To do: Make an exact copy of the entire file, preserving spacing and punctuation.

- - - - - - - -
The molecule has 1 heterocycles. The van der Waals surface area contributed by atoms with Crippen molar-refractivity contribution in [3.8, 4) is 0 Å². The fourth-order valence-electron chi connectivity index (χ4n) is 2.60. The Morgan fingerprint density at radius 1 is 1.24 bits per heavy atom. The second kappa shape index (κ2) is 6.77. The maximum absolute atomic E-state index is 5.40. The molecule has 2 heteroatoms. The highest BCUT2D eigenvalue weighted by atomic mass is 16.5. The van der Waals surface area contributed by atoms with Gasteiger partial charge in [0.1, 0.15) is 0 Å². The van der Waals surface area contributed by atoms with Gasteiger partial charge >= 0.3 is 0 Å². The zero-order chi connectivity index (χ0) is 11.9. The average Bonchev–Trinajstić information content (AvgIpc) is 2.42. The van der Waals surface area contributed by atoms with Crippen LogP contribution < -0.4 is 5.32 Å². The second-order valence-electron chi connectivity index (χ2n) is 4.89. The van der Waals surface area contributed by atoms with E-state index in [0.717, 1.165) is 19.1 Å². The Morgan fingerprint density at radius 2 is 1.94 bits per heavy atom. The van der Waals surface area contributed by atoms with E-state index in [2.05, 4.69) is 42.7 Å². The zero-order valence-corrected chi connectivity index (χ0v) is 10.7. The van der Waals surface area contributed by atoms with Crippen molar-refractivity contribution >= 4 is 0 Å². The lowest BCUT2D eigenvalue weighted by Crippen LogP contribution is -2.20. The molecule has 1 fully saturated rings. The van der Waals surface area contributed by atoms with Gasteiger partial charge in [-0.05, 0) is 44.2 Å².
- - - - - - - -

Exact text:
The molecule has 1 heterocycles. The van der Waals surface area contributed by atoms with Crippen molar-refractivity contribution in [3.8, 4) is 0 Å². The fourth-order valence-electron chi connectivity index (χ4n) is 2.60. The Morgan fingerprint density at radius 1 is 1.24 bits per heavy atom. The second kappa shape index (κ2) is 6.77. The maximum absolute atomic E-state index is 5.40. The molecule has 2 heteroatoms. The highest BCUT2D eigenvalue weighted by atomic mass is 16.5. The van der Waals surface area contributed by atoms with Gasteiger partial charge in [0.1, 0.15) is 0 Å². The van der Waals surface area contributed by atoms with Gasteiger partial charge >= 0.3 is 0 Å². The zero-order chi connectivity index (χ0) is 11.9. The average Bonchev–Trinajstić information content (AvgIpc) is 2.42. The van der Waals surface area contributed by atoms with Crippen LogP contribution < -0.4 is 5.32 Å². The second-order valence-electron chi connectivity index (χ2n) is 4.89. The van der Waals surface area contributed by atoms with E-state index in [0.717, 1.165) is 19.1 Å². The Morgan fingerprint density at radius 2 is 1.94 bits per heavy atom. The van der Waals surface area contributed by atoms with E-state index in [2.05, 4.69) is 42.7 Å². The zero-order valence-corrected chi connectivity index (χ0v) is 10.7. The van der Waals surface area contributed by atoms with Crippen molar-refractivity contribution >= 4 is 0 Å². The lowest BCUT2D eigenvalue weighted by Crippen LogP contribution is -2.20. The molecule has 1 fully saturated rings. The van der Waals surface area contributed by atoms with Gasteiger partial charge in [-0.05, 0) is 44.2 Å².